Armenian leopards win vote


This video from Armenia says about itself:

Caucasian Leopard in the Caucaus Wildlife Refuge – Daytime

29 August 2013

Camera-trap footage of a Caucasian Leopard (Panthera pardus saxicolor), from WLT’s Armenian partner FPWC (Foundation for the Preservation of Wildlife and Cultural Assets).

Further proof of the leopard‘s presence in the CWR and FPWC’s successful conservation work.

From Wildlife Extra:

Saving Armenia’s leopard wins £25,000 grant

The World Land Trust’s project, Saving Armenia’s Leopard – has won a grant of £25,000 from National Geographic Germany. In an online poll organised by the European Outdoor Conservation Association (EOCA) during the second half of March 2014, more than 52,000 votes were cast for 17 conservation projects all vying for funding.

WLT’s conservation partner in Armenia, Foundation for the Preservation of Wildlife and Cultural Assets (FPWC) will use the grant (approximately £25,000) to preserve habitat for the endangered caucasian leopard.

This sub species of leopard is registered as Endangered on the IUCN Red List and has a total population of no more than 1,300. The caucasian leopard’s stronghold is in Iran, where it is known as the Persian Leopard, but in Armenia there may be as few as 15 individuals remaining.

FPWC will use the grant to strengthen existing research and monitoring of this little studied and endangered predator. Funds will also be used to restore degraded mountainsides with a programme to plant 4,000 trees and to develop sustainable tourism initiatives with local communities.

Thanking all supporters, Ruben Khachatryan, FPWC’s founding Director, said: “Community development is a crucial cornerstone in our effort to protect the Caucasian Leopard. In Armenia most villages located in remote mountainous areas suffer from extreme poverty, triggering illegal logging for firewood on steep mountain slopes, over collection of wild edible crops, unsustainable livestock grazing and, of course, poaching. These human activities destroy the habitat of the Caucasian Leopard and many other rare species.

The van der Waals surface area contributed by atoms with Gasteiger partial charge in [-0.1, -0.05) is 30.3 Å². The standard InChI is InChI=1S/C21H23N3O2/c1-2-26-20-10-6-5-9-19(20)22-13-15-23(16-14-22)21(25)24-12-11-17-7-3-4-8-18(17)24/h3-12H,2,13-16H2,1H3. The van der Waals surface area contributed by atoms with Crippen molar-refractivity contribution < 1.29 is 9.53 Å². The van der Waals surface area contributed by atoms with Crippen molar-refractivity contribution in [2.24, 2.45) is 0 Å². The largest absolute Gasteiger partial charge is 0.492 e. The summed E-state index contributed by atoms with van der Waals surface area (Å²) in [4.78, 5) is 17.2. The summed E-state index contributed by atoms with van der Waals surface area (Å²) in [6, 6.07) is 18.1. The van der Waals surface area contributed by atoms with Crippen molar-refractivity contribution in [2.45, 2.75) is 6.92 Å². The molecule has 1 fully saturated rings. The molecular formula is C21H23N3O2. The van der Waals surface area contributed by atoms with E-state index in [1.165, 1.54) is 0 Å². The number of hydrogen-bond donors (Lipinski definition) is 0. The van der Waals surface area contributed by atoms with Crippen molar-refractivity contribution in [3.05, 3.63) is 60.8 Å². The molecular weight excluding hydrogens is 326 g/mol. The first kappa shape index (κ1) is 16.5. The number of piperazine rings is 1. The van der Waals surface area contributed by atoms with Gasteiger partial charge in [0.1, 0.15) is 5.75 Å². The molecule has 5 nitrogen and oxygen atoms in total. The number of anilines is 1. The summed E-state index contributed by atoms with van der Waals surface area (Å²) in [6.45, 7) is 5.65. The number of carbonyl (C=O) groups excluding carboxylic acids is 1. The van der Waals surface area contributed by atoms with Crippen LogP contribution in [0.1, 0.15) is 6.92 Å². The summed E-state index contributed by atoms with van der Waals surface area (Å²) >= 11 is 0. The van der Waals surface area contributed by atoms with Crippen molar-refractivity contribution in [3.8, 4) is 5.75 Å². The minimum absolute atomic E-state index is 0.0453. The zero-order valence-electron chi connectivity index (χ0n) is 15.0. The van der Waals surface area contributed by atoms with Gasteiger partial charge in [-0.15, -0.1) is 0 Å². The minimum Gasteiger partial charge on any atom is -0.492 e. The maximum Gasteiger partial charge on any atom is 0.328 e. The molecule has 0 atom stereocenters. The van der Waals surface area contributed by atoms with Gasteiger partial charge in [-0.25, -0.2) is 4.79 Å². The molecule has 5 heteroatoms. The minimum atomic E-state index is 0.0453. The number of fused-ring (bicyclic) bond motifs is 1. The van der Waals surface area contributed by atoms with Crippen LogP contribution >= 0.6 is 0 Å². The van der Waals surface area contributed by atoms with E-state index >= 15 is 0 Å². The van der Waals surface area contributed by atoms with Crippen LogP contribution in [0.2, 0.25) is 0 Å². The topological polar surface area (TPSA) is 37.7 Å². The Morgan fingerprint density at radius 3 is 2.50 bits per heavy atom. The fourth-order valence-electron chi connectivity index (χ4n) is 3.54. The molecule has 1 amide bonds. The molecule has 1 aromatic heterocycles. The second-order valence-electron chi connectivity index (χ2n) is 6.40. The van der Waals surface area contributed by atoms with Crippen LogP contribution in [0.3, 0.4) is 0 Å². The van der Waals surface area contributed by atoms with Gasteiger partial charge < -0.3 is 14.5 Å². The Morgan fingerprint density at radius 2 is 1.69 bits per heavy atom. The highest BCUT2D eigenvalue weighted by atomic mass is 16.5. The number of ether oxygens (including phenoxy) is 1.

“FPWC’s Rural Eco-tourism programme – as well as the reforestation measures – addresses these problems and we are more than happy that the grant will help us not only to intensify our research and monitoring of the leopard but also to develop new income opportunities for the local population.”

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Lynx caught on camera in Armenia


This video says about itself:

3 Dec 2013

Camera-trap footage of a Eurasian Lynx (Lynx lynx), from WLT’s Armenian partner FPWC (Foundation for the Preservation of Wildlife and Cultural Assets).

Further proof of FPWC’s successful conservation work.

From Wildlife Extra:

Lynx caught on camera in Caucasus Wildlife Refuge

December 2013: Fleeting footage of a Eurasian Lynx (Lynx lynx) has been recorded in the Caucasus Wildlife Refuge in Armenia on a camera-trap funded by World Land Trust (WLT).

The Eurasian Lynx was once quite common in all of Europe but, by the middle of the 19th century, it had disappeared from most countries in Central and Western Europe.

Although registered as a species of Least Concern on the IUCN Red List, the sighting is nonetheless significant because numbers of Eurasian Lynx in Armenia have declined, and are now very rarely seen.

The Eurasian Lynx has a short tail, long whiskers on its face, and tufts of black hair on the tips of its ears. Its paws are large and padded, and the legs relatively long, designed for walking through snow. The colouring and markings of its fur varies and can be medium brown, tawny or beige-white, occasionally with dark brown spots.

The Eurasian Lynx lives throughout the mountainous forests of Europe, Russia and Central Asia and is the third largest predator in Europe after the Brown Bear and the Grey Wolf. It is the largest of the lynx species. It is a carnivorous, opportunistic predator, consuming up to two kilograms of meat every day. In the Caucasus Wildlife Refuge the Eurasian Lynx feeds on small mammals such as foxes and rabbits.

The reserve is managed by WLT’s conservation partner in Armenia, the Foundation for the Preservation of Wildlife and Cultural Assets (FPWC).

Caucasian red deer reintroduction in Armenia


This video is called The Caucasian Red Deer.

From Wildlife Extra:

Caucasian Red Deer will be reintroduced in Armenia soon

October 2013. WWF has launched a project to reintroduce the Caucasian Red Deer into Armenia with the aim to set up a breeding group of the species in Dilijan National Park.

The project will include the preparation of a breeding center in Dilijan National Park, the purchase and transportation of 4 male and 11 female deer to Armenia, training of the breeding center staff, keeping and breeding of the animals, and finally release and monitoring in the wild.